The report released this week, Ending the Use of Incarceration for Status Offenders in Kentucky, shows nearly one in every six incarcerated youths under age 18 is jailed for low priority offenses. The data comes from the Department of Juvenile Justice.
Kentucky is among the top three states accounting for 60 percent of incarcerations nationwide for status offenses, or lower level crimes, but the state’s numbers have declined recently, according to the report. Since 2007 the number of young status offenders in the state has dropped about 40 percent, according to the report. There were 1,335 Kentucky cases last year where juveniles were incarcerated.
KYA Executive Director Terry Brooks said status offenses include running away from home or purchasing alcohol with a fake ID, but too often such offenders are put into cells with more dangerous criminals, he said.
“One of the things that we know that happens now is that status offenders are put in cells with young people who have committed violent offenses,” he said.
“You’re not hearing us talk about being soft so to speak on kids that have committed violent crimes, who have committed adult level criminal activity. It’s so important that folks understand that status offenses are a whole other category.”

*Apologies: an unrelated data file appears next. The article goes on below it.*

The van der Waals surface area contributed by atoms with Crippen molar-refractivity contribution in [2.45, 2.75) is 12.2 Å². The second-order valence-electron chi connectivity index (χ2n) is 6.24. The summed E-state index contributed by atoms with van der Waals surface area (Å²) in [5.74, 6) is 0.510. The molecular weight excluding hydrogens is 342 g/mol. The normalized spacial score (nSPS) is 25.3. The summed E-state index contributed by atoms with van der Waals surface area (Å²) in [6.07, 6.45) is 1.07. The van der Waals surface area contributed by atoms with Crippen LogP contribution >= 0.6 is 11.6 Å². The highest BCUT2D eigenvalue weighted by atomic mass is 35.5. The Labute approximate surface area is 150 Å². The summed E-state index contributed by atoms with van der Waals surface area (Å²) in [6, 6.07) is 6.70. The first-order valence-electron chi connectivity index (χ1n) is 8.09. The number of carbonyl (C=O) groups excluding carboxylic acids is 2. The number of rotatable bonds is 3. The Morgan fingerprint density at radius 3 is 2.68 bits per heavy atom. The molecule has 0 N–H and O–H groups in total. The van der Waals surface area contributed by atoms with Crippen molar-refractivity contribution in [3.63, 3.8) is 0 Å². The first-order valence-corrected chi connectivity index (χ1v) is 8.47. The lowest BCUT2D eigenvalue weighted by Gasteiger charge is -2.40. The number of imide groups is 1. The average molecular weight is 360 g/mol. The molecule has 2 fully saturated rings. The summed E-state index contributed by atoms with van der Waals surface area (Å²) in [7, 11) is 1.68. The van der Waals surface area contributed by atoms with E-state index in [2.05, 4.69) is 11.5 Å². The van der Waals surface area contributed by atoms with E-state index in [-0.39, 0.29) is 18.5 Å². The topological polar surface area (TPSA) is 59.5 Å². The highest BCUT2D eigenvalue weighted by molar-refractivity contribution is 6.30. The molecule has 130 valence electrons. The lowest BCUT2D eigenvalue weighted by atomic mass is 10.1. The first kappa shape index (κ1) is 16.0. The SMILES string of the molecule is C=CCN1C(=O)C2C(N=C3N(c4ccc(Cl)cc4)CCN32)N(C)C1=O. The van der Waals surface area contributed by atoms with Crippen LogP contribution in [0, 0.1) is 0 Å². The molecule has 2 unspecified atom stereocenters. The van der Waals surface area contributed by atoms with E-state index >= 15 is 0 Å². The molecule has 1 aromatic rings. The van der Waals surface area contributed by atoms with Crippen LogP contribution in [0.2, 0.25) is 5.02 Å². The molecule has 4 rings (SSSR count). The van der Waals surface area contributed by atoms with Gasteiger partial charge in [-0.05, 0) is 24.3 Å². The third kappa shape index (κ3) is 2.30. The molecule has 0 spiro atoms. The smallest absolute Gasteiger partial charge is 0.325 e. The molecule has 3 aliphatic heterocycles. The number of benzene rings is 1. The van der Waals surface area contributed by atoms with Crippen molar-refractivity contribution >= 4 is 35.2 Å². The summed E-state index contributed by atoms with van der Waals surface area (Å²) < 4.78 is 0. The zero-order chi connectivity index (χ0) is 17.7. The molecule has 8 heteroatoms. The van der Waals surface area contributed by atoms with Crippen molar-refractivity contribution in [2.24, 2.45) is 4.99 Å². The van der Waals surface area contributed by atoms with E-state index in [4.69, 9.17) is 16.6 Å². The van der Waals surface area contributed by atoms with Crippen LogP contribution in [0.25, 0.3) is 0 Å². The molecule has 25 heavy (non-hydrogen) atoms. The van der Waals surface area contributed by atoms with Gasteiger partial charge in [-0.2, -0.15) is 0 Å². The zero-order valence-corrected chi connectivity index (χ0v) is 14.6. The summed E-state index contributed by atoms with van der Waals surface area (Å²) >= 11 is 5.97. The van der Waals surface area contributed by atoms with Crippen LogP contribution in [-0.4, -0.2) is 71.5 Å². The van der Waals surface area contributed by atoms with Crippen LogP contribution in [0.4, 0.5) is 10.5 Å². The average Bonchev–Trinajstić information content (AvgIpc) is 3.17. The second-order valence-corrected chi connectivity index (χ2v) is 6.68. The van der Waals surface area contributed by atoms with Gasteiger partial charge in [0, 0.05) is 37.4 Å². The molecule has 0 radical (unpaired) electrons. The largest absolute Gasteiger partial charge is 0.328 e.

This past legislative session the Kentucky General Assembly passed a law with overwhelming support that created a task force to study the juvenile justice code. It has an emphasis on looking at how the state treats status offenders. The move is also partly to cut costs.
The idea behind the task force is to organize legislation that could eventually be presented and passed by the General Assembly. This year there was an attempt to retool certain parts of the juvenile justice system but nothing substantial passed. Next year may be different, said state representative Kelly Flood, D-Lexington, who introduced legislation last session to ease restrictions on young status offenders.
“I think there’s a real shot at it, I really do,” she said.
The report further says putting money toward services like after school programs could benefit the community more than incarceration.